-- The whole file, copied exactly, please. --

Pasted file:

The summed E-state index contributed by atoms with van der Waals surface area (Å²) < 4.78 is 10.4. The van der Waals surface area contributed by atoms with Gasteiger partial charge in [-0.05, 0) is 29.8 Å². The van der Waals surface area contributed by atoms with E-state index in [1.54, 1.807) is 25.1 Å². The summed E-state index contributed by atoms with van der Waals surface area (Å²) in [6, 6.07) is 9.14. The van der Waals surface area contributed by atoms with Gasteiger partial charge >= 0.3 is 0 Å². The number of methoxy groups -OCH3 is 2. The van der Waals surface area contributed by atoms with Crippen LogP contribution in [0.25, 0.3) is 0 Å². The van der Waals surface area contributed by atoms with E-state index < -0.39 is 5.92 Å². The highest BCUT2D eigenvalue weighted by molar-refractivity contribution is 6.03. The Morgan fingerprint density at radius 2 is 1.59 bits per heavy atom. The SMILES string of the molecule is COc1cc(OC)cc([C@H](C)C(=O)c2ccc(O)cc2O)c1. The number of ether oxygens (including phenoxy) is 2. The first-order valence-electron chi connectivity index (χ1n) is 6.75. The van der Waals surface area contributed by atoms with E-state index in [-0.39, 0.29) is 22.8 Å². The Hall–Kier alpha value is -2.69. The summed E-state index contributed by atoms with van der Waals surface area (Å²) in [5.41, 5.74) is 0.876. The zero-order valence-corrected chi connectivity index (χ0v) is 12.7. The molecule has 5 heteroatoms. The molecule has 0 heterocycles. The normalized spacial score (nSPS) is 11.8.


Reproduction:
The summed E-state index contributed by atoms with van der Waals surface area (Å²) < 4.78 is 10.4. The van der Waals surface area contributed by atoms with Gasteiger partial charge in [-0.05, 0) is 29.8 Å². The van der Waals surface area contributed by atoms with E-state index in [1.54, 1.807) is 25.1 Å². The summed E-state index contributed by atoms with van der Waals surface area (Å²) in [6, 6.07) is 9.14. The van der Waals surface area contributed by atoms with Gasteiger partial charge >= 0.3 is 0 Å². The number of methoxy groups -OCH3 is 2. The van der Waals surface area contributed by atoms with Crippen LogP contribution in [0.25, 0.3) is 0 Å². The van der Waals surface area contributed by atoms with E-state index < -0.39 is 5.92 Å². The highest BCUT2D eigenvalue weighted by molar-refractivity contribution is 6.03. The Morgan fingerprint density at radius 2 is 1.59 bits per heavy atom. The SMILES string of the molecule is COc1cc(OC)cc([C@H](C)C(=O)c2ccc(O)cc2O)c1. The number of ether oxygens (including phenoxy) is 2. The first-order valence-electron chi connectivity index (χ1n) is 6.75. The van der Waals surface area contributed by atoms with E-state index in [-0.39, 0.29) is 22.8 Å². The Hall–Kier alpha value is -2.69. The summed E-state index contributed by atoms with van der Waals surface area (Å²) in [5.41, 5.74) is 0.876. The zero-order valence-corrected chi connectivity index (χ0v) is 12.7. The molecule has 5 heteroatoms. The molecule has 0 heterocycles. The normalized spacial score (nSPS) is 11.8.